When researching for my thesis a while back, I analyzed more than 230 school leaders to reveal the main behaviors that explain how certain teams deliver higher  enrollment growth than others. I found that four key methods explain an astonishing 72% of the higher enrollment performance among leaders in the group.

Today, I run what some may characterize a 'startup' in the world of education. We have grown significantly over the past three years and are now helping over 250 schools, colleges and preschools nationwide to grow their enrollment. We remain, however, committed to 'agile' management principles. Over the summer, I wanted to analyze in a more profound way how a startup management style may overlap or even benefit school administration.

   

1. Embracing uncertainty

Startups may be distinctly different from schools, but they also have similarities. Many schools today are going through unusual levels of uncertainty, as a result of technology and increased competition. Our experience has shown us that the fastest growing schools we've worked with have leaders that are continuously improving their leadership development, curriculum and teamwork. They are always figuring out ways to experiment and reinvent their positions.

2. Keep a concise set of priorities

In our experience, startups and school leaders obsess about their work — they commit fully. More often than not they are hyper-focused on their work. When they slip, however, the consequences are tremendous. A short time ago I interviewed an entrepreneur who has founded online language platform. He was deeply focused on his main audience segment. Some venture capitalists convinced him to expand his product to a couple more geographies. He invested resources into this new venture, only to run into problems with his core audience. He explained to me his realization that he overextended his efforts too soon and decided to refocus. Given that startups (just like schools) have very tight resources, resource allocation is a huge concern. We all have the temptation to expand; to move to new segments, new offerings, new services. But focusing on a narrow segment is key.

Similarly, successful schools niche down and focus only on their ideal prospective families. They accept that they cannot afford to be everything to all families. This requires sustained self-control.

3. Passion is a prerequisite - necessary, but not sufficient.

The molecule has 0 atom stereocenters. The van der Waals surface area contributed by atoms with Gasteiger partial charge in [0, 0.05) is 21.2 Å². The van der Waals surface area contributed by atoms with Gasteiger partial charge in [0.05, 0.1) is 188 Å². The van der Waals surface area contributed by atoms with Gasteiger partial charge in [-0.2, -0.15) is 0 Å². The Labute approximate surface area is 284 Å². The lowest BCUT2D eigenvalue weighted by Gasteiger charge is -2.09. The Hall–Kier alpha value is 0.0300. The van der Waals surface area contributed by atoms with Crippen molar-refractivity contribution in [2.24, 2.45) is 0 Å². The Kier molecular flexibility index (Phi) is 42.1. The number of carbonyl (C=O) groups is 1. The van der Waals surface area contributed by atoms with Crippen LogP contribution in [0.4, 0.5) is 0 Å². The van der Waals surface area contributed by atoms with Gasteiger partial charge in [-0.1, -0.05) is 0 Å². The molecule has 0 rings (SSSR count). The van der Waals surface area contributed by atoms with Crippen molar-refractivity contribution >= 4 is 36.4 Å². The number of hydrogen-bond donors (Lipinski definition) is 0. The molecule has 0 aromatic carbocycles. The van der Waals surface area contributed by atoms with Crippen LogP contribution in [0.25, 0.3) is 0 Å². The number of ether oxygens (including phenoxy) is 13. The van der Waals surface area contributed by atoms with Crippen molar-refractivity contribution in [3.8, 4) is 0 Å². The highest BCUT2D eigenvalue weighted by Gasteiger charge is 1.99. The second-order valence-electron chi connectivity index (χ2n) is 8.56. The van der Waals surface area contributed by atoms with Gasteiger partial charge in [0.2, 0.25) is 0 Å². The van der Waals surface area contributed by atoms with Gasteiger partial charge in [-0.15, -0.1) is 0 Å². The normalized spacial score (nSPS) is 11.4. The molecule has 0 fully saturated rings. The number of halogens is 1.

At first, I thought that succesful school leaders simply “follow their passion.” In this context, passion predetermines what you do in life.  Having a mission and being passionate about your job are essential. When one inspires oneself, it becomes easier to inspire others. In today’s workplace, whether in schools or startups, you have to get your colleagues energized about your programs— the traditional “command and control” management style won't cut it anymore. However, it turns out that passion is necessary, but not sufficient. After thoroughly thinking this through I've come to believe that top performers go about it differently: they match passion with their mission. Passion is about doing what you love, while mission is about doing what contributes to your fellow neighbors. Passion is about what the world can give you whereas, your mission is all about what you can give the world. In both a school and a startup setting, leaders who infuse their job with both mission and passion perform much better than leaders who have just one or the other.

If you’re a school leader, a founder, or working in a startup, don’t just follow your passion. Try to formulate how you can take your unique strengths and find ways to contribute to the world.


Ask the following: What’s your personal mission statement? What value do you create for others—staff, parents, teachers, co-workers, students? Is this value also meaningful to you personally? What societal benefits does your work bring?  

4. Learning in Loops

One of the great virtues of the startup mindset is the focus on learning empirically - constantly testing and measuring results, evaluating and pivoting if necessary. I've found in my research that the best school leaders apply a similar process of “learning in loops.” They try out a new way of working (say leading a staff meeting), then they try to learn from the experience (say getting feedback on the meeting's effectiveness), then modify their behaviors, and repeat.

It has also been striking to discover how few school leaders do this while working. Many become competent at a particular skill, and then they stop improving; they stop stretching themselves. Startups and schools that continuously "learn in loops" have a huge advantage over others who are not learning at the same rate.

Agile management is certainly a great method for lean startups, but it can have a powerful impact on PK-12 schools, too. By setting small attainable goals, making rapid changes, reviewing progress, and receiving feedback on a weekly basis, you can begin reshaping your school in a way that eliminates obstacles and creates progress.